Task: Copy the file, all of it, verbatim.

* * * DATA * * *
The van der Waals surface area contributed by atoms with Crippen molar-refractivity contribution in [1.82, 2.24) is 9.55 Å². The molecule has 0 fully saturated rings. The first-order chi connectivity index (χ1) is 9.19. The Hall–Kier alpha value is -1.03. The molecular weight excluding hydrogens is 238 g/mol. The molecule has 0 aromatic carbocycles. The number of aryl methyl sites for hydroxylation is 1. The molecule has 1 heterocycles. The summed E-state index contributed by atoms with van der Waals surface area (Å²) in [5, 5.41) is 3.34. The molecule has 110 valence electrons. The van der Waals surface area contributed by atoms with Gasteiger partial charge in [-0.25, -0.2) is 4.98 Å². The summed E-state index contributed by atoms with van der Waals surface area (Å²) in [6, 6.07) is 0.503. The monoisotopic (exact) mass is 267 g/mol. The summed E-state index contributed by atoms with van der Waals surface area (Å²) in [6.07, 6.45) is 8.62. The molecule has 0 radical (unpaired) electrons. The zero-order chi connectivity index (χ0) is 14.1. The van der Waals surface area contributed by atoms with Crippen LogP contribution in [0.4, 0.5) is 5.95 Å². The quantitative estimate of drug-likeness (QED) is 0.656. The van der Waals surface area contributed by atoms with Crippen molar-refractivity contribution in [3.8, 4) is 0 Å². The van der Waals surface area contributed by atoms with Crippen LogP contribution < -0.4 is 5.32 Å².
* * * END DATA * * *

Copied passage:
The van der Waals surface area contributed by atoms with Crippen molar-refractivity contribution in [1.82, 2.24) is 9.55 Å². The molecule has 0 fully saturated rings. The first-order chi connectivity index (χ1) is 9.19. The Hall–Kier alpha value is -1.03. The molecular weight excluding hydrogens is 238 g/mol. The molecule has 0 aromatic carbocycles. The number of aryl methyl sites for hydroxylation is 1. The molecule has 1 heterocycles. The summed E-state index contributed by atoms with van der Waals surface area (Å²) in [5, 5.41) is 3.34. The molecule has 110 valence electrons. The van der Waals surface area contributed by atoms with Gasteiger partial charge in [-0.25, -0.2) is 4.98 Å². The summed E-state index contributed by atoms with van der Waals surface area (Å²) in [6, 6.07) is 0.503. The monoisotopic (exact) mass is 267 g/mol. The summed E-state index contributed by atoms with van der Waals surface area (Å²) in [6.07, 6.45) is 8.62. The molecule has 0 radical (unpaired) electrons. The zero-order chi connectivity index (χ0) is 14.1. The van der Waals surface area contributed by atoms with Crippen LogP contribution in [0.4, 0.5) is 5.95 Å². The quantitative estimate of drug-likeness (QED) is 0.656. The van der Waals surface area contributed by atoms with Crippen molar-refractivity contribution in [3.8, 4) is 0 Å². The van der Waals surface area contributed by atoms with Crippen LogP contribution < -0.4 is 5.32 Å².